Mike D'Auben <[log in to unmask]> wrote:
>As sort of a follow up to the recent discussion on NPR and Classical
>Music, I was wondering if anyone could comment on the quality of Classical
>Music programming on either of the satellite radio services? ...
I have the XM Radio service through a receiver built in to a car I
bought in 2004. There are three classical music stations at present: One
primarily for vocal music, one pops, and the other mostly instrumental
with periodic large-scale choral works. You can find playlists on XM's
website and determine whether the programming meets your needs.
I listen mostly to the instrumental non-pops channel. I've heard pieces
by composers such as d'Indy with whom I am not all that familiar. It
offers Berlin Philharmonic recorded broadcasts, Bill McGlaughlin, and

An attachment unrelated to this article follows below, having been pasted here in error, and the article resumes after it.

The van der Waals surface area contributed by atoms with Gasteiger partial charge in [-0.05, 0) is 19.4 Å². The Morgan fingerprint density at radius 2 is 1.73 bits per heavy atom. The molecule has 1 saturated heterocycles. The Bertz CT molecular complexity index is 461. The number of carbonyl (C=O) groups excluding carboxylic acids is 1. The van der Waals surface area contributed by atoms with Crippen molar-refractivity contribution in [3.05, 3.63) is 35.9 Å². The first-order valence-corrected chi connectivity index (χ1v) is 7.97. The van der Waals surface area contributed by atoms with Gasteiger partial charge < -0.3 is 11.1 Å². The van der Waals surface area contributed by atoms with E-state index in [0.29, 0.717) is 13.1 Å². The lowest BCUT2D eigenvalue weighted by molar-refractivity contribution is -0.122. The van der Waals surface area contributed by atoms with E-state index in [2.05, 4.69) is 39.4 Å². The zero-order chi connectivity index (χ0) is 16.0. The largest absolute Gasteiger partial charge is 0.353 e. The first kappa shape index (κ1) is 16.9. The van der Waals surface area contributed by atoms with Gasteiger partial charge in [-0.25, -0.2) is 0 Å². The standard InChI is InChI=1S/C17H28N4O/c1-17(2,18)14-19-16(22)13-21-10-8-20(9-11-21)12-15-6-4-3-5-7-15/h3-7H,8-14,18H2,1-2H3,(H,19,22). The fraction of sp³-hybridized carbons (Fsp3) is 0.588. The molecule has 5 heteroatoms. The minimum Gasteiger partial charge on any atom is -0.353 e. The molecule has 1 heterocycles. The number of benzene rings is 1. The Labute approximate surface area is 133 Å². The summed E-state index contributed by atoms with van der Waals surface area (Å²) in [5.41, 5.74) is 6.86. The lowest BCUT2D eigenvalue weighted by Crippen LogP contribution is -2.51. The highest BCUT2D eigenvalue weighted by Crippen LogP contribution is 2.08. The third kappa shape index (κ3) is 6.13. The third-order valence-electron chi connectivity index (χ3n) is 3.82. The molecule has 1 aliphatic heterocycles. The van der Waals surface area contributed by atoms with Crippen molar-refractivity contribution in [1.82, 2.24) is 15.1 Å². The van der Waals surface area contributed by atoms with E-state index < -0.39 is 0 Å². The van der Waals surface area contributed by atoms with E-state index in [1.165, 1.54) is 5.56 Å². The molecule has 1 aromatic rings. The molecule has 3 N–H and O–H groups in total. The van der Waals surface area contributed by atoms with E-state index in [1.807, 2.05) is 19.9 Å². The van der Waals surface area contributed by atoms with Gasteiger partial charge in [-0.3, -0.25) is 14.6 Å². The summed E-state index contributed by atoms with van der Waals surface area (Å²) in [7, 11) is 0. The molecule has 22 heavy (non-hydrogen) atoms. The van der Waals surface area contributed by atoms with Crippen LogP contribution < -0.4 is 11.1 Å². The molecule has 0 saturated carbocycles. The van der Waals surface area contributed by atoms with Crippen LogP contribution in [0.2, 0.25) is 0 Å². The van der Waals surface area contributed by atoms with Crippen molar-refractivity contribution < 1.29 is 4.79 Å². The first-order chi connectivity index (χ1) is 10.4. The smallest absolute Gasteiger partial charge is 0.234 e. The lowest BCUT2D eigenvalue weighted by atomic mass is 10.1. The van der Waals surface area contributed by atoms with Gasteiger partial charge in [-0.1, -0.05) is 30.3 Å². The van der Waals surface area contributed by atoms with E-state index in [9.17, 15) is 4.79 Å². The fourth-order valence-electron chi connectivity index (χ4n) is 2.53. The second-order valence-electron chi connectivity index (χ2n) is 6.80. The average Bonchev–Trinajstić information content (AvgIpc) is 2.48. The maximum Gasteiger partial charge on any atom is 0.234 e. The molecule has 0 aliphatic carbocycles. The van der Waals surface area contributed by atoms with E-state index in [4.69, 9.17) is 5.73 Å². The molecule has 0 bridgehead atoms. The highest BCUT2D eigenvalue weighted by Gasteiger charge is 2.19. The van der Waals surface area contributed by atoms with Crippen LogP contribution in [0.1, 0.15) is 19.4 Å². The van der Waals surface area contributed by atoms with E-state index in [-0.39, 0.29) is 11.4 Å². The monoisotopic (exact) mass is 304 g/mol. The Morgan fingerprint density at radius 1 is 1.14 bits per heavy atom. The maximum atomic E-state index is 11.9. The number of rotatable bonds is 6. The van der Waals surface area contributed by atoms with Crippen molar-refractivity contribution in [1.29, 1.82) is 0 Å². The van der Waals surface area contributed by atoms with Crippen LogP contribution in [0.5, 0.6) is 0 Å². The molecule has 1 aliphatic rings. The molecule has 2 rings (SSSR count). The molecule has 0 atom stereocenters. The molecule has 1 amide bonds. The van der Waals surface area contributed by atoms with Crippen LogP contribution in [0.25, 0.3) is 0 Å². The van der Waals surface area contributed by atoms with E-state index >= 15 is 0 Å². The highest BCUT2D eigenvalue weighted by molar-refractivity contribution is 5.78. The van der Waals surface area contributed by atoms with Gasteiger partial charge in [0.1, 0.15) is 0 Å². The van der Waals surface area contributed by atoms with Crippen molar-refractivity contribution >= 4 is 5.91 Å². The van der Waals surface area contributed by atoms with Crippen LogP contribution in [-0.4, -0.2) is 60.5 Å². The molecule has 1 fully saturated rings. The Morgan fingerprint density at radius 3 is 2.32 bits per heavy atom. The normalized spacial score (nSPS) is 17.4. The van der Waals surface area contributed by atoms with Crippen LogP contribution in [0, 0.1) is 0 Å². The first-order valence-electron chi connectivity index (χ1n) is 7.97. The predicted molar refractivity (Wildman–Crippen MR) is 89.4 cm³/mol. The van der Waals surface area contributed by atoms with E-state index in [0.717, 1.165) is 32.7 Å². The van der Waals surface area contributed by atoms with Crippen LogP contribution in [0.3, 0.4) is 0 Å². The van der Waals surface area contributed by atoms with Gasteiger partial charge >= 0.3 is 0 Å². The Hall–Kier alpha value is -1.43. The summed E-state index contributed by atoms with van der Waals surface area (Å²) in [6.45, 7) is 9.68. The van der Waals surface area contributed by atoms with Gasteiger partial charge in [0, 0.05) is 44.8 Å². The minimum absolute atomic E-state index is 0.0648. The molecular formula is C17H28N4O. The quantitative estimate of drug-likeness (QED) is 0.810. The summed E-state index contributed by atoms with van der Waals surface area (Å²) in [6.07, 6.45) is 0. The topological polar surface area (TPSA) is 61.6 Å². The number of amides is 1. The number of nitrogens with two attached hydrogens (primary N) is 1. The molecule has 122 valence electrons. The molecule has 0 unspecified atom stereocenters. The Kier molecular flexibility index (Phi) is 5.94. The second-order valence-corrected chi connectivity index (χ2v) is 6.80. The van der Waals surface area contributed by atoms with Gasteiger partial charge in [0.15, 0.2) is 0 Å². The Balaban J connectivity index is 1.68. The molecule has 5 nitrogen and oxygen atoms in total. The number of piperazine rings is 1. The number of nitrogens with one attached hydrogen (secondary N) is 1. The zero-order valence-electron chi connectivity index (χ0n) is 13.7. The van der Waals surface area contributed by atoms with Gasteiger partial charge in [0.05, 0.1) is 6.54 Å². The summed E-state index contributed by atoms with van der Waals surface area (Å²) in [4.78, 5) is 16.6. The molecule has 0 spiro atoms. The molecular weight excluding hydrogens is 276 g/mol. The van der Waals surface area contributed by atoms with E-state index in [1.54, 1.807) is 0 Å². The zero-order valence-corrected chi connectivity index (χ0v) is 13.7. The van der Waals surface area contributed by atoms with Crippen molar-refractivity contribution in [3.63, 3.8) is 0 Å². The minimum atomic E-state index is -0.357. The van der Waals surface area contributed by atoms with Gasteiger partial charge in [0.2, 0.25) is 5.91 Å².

such as well. The audio quality is quite good and I've been able to go
on very long drives with continuous coverage and almost no dropouts along
I think the service offers very good choices for the average to
above-average classical music fan. The members of this list, however,
are generally a couple of cuts above that on a logarithmic scale. Checking
the playlists carefully will be the first, second, and third steps to
determining whether the noe $12.95/month subscription is worth it.
As of this writing, XM's _music_ programming is free of commercials.
This is the stuff they themselves provide. A very large and growing
number of their channels are commercial radio (ESPN, NASCAR, etc.) or
syndicated services (Old Time radio shows, etc.) These have a maddening
number of ads. XM flogs its services and products on these stations ad
nauseam along with assorted other junk. There is no alternative but to
have presets and handy access to the tuner's control panel. I think
that as with cable tv, the commercials will become omnipresent. Either
XM and Sirius go into debt competing for programming or one of them
"wins" and can then do what it likes.
Redondo Beach, CA